Will a Biology paper containing false data generated by a LLM tool be published in an accredited journal in 2024?
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LLM assistants and similar tools are notorious for outputting bad data and false citations ("hallucinating"). There has already been a highly public case of this leading to legal malpractice (https://www.nytimes.com/2023/05/27/nyregion/avianca-airline-lawsuit-chatgpt.html). Will we see a similar case or cases in the arena of Biology during 2024?

Clarification 1 (01/01/2024): I'll be considering all journals with an average impact factor >10 for the last 10 years (2024 inclusive), where those journals self-describe as being primarily concerned with the field of Biology. Hope that's helpful!

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This resolves to YES even if the false data is included by accident, correct? No bad intent necessary?

@AndrewBrown that's right, as in the example case included.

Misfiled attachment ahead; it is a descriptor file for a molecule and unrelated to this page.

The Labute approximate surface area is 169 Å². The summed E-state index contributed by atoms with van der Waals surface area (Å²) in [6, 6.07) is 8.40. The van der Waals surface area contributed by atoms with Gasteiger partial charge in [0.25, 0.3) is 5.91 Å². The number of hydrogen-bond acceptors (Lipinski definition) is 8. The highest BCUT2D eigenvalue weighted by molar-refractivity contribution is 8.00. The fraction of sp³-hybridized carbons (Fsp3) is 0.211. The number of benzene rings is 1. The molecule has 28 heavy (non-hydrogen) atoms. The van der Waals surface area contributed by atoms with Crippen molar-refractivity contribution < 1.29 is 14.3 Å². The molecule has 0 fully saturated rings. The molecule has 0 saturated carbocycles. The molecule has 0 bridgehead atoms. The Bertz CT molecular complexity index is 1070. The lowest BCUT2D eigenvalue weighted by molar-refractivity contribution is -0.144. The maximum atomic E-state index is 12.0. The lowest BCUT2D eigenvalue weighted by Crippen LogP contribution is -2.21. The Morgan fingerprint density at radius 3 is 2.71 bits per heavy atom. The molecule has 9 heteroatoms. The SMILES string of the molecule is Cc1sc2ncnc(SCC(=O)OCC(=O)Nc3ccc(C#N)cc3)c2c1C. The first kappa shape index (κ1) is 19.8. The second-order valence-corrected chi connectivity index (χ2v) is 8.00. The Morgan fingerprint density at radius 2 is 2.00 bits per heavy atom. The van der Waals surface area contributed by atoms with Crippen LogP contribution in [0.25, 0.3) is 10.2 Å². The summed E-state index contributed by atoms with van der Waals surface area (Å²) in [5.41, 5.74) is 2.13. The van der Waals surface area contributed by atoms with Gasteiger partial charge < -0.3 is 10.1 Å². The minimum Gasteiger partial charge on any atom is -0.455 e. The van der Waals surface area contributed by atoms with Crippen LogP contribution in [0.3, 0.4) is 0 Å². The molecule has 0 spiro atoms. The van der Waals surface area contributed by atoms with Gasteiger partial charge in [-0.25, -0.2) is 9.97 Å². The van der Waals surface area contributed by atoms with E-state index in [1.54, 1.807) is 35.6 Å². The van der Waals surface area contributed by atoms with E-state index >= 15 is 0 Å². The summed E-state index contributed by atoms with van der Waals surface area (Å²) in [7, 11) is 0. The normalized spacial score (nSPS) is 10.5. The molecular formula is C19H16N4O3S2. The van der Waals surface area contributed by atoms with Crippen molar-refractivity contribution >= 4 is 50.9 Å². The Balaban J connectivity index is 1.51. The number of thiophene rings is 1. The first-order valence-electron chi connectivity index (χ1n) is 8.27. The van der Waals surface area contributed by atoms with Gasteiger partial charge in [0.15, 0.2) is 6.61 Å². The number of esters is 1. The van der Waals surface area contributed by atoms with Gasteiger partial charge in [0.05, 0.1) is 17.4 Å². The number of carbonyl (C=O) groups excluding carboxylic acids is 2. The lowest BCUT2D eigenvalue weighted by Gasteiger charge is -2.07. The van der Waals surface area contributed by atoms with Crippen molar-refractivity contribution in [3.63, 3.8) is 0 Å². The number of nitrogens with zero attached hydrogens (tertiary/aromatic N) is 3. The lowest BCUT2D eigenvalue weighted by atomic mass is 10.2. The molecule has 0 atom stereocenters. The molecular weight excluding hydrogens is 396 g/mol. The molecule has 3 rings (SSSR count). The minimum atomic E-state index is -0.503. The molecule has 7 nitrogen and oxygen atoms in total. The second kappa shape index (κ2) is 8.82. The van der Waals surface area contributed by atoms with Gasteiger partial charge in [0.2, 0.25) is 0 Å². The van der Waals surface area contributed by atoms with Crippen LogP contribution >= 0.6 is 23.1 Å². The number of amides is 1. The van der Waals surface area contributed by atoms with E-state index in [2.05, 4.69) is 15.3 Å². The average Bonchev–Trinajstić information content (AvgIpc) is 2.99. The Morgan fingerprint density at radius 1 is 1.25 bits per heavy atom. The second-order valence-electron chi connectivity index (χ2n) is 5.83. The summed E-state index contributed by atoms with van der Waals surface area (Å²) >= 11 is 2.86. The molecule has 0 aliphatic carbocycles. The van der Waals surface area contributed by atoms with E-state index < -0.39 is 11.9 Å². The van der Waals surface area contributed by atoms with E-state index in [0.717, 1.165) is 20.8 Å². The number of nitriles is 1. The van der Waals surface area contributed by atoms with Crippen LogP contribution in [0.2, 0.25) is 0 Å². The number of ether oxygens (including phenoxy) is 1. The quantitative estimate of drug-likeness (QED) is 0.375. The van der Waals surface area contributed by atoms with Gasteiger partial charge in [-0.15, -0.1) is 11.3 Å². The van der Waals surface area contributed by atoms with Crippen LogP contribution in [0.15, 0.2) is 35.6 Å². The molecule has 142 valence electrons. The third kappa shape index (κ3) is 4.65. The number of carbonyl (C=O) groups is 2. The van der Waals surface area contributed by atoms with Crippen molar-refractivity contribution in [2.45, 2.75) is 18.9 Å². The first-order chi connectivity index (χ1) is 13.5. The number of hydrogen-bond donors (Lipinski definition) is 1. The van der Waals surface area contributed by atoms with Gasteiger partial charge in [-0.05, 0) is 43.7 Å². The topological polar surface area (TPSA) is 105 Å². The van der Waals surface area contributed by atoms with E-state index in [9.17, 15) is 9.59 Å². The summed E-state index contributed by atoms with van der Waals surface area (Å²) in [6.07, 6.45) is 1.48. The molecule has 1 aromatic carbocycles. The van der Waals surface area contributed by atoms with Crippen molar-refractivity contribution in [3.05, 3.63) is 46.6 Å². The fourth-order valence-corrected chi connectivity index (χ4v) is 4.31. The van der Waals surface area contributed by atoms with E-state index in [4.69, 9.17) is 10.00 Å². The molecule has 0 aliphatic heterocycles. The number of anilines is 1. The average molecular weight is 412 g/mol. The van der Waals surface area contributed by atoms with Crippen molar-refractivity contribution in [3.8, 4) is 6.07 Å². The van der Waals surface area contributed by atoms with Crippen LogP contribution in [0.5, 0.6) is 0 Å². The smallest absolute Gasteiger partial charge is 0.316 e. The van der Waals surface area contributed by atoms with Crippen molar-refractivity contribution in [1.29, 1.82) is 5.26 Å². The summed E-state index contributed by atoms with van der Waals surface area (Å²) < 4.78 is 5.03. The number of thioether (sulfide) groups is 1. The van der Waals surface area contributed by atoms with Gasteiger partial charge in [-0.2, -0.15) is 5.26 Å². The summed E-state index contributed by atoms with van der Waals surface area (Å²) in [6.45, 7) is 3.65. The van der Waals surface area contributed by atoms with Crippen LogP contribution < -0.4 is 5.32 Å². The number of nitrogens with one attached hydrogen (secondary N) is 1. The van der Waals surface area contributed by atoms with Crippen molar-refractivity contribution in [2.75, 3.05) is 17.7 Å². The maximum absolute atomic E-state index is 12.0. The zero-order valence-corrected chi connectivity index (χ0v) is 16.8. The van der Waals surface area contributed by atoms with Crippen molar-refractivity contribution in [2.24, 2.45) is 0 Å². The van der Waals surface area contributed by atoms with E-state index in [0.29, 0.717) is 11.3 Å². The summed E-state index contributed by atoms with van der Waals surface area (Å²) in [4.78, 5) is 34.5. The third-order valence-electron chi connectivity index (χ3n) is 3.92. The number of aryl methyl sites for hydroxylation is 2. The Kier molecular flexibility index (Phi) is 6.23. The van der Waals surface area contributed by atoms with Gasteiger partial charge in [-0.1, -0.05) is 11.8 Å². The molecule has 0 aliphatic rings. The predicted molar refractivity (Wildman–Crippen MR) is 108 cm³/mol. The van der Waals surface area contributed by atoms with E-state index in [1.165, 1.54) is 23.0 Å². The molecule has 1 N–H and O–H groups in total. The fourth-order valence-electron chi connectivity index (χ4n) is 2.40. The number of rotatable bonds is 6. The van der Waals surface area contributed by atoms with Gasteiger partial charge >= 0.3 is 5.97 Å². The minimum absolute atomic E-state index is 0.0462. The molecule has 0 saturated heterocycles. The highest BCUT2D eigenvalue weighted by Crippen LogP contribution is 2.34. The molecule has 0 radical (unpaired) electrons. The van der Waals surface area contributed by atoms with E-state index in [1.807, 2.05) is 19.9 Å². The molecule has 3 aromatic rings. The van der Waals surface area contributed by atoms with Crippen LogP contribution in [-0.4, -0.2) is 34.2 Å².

I've already seen it in predatory journals, so to me this hinges on the technicality of what an accredited journal is.

i think bettors would benefit from more clarity on what you will consider an accredited journal.

@CamillePerrin I'll be considering all journals with an average impact factor >10 for the last 10 years (2024 inclusive), where those journals self-describe as being primarily concerned with the field of Biology. Hope that's helpful!

I will also not be considering any articles published before 2024.

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